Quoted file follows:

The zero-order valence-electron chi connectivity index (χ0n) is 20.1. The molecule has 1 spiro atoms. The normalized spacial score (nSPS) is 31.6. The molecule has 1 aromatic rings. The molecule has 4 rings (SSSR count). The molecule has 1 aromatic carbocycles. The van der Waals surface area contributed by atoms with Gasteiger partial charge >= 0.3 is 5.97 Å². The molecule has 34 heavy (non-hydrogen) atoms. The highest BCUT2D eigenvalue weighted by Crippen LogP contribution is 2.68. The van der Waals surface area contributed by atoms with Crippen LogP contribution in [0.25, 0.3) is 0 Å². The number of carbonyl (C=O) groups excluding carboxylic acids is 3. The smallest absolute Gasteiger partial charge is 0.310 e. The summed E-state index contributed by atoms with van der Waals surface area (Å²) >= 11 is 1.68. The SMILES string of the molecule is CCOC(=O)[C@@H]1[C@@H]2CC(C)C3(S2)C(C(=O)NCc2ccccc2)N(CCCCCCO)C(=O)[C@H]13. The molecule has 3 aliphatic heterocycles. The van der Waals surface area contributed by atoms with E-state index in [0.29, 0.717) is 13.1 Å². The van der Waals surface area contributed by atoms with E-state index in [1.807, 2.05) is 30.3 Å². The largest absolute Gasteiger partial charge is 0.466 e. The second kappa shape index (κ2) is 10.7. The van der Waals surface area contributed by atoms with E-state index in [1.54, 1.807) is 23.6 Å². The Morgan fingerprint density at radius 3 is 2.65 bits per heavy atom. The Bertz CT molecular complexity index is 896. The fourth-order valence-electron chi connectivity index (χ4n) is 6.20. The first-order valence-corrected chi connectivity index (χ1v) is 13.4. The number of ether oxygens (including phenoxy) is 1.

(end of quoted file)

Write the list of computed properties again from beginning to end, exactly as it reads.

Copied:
The zero-order valence-electron chi connectivity index (χ0n) is 20.1. The molecule has 1 spiro atoms. The normalized spacial score (nSPS) is 31.6. The molecule has 1 aromatic rings. The molecule has 4 rings (SSSR count). The molecule has 1 aromatic carbocycles. The van der Waals surface area contributed by atoms with Gasteiger partial charge >= 0.3 is 5.97 Å². The molecule has 34 heavy (non-hydrogen) atoms. The highest BCUT2D eigenvalue weighted by Crippen LogP contribution is 2.68. The van der Waals surface area contributed by atoms with Crippen LogP contribution in [0.25, 0.3) is 0 Å². The number of carbonyl (C=O) groups excluding carboxylic acids is 3. The smallest absolute Gasteiger partial charge is 0.310 e. The summed E-state index contributed by atoms with van der Waals surface area (Å²) >= 11 is 1.68. The SMILES string of the molecule is CCOC(=O)[C@@H]1[C@@H]2CC(C)C3(S2)C(C(=O)NCc2ccccc2)N(CCCCCCO)C(=O)[C@H]13. The molecule has 3 aliphatic heterocycles. The van der Waals surface area contributed by atoms with E-state index in [0.29, 0.717) is 13.1 Å². The van der Waals surface area contributed by atoms with E-state index in [1.807, 2.05) is 30.3 Å². The largest absolute Gasteiger partial charge is 0.466 e. The second kappa shape index (κ2) is 10.7. The van der Waals surface area contributed by atoms with E-state index in [1.54, 1.807) is 23.6 Å². The Morgan fingerprint density at radius 3 is 2.65 bits per heavy atom. The Bertz CT molecular complexity index is 896. The fourth-order valence-electron chi connectivity index (χ4n) is 6.20. The first-order valence-corrected chi connectivity index (χ1v) is 13.4. The number of ether oxygens (including phenoxy) is 1.